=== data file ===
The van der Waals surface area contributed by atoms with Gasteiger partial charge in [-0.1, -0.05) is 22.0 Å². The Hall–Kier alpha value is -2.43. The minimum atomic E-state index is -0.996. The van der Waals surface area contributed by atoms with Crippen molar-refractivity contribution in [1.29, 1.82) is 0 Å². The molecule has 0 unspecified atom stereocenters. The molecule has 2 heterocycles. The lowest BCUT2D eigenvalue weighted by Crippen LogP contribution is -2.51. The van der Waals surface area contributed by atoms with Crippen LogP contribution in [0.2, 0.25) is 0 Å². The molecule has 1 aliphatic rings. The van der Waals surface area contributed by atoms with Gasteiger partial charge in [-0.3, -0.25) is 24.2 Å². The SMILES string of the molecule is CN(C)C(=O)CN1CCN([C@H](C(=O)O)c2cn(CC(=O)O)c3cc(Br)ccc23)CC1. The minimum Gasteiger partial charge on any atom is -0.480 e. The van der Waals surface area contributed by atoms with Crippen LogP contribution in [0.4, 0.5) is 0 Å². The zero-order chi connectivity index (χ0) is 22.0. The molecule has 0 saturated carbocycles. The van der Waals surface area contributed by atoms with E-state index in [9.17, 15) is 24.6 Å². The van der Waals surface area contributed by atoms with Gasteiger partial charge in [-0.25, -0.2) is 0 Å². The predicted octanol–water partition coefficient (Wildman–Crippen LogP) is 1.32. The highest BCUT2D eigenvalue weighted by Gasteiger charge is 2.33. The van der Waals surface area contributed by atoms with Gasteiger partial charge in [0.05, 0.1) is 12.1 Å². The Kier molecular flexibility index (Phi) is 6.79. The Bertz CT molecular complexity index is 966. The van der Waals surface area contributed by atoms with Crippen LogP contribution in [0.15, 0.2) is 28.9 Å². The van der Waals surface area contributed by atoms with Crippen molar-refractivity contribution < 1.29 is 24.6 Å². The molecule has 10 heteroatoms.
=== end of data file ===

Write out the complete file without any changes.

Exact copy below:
The van der Waals surface area contributed by atoms with Gasteiger partial charge in [-0.1, -0.05) is 22.0 Å². The Hall–Kier alpha value is -2.43. The minimum atomic E-state index is -0.996. The van der Waals surface area contributed by atoms with Crippen molar-refractivity contribution in [1.29, 1.82) is 0 Å². The molecule has 0 unspecified atom stereocenters. The molecule has 2 heterocycles. The lowest BCUT2D eigenvalue weighted by Crippen LogP contribution is -2.51. The van der Waals surface area contributed by atoms with Crippen LogP contribution in [0.2, 0.25) is 0 Å². The molecule has 1 aliphatic rings. The van der Waals surface area contributed by atoms with Gasteiger partial charge in [-0.3, -0.25) is 24.2 Å². The SMILES string of the molecule is CN(C)C(=O)CN1CCN([C@H](C(=O)O)c2cn(CC(=O)O)c3cc(Br)ccc23)CC1. The minimum Gasteiger partial charge on any atom is -0.480 e. The van der Waals surface area contributed by atoms with Crippen LogP contribution in [0.4, 0.5) is 0 Å². The zero-order chi connectivity index (χ0) is 22.0. The molecule has 0 saturated carbocycles. The van der Waals surface area contributed by atoms with E-state index in [9.17, 15) is 24.6 Å². The van der Waals surface area contributed by atoms with Gasteiger partial charge in [-0.25, -0.2) is 0 Å². The predicted octanol–water partition coefficient (Wildman–Crippen LogP) is 1.32. The highest BCUT2D eigenvalue weighted by Gasteiger charge is 2.33. The van der Waals surface area contributed by atoms with Gasteiger partial charge in [0.05, 0.1) is 12.1 Å². The Kier molecular flexibility index (Phi) is 6.79. The Bertz CT molecular complexity index is 966. The van der Waals surface area contributed by atoms with Crippen LogP contribution in [0.15, 0.2) is 28.9 Å². The van der Waals surface area contributed by atoms with Crippen molar-refractivity contribution < 1.29 is 24.6 Å². The molecule has 10 heteroatoms.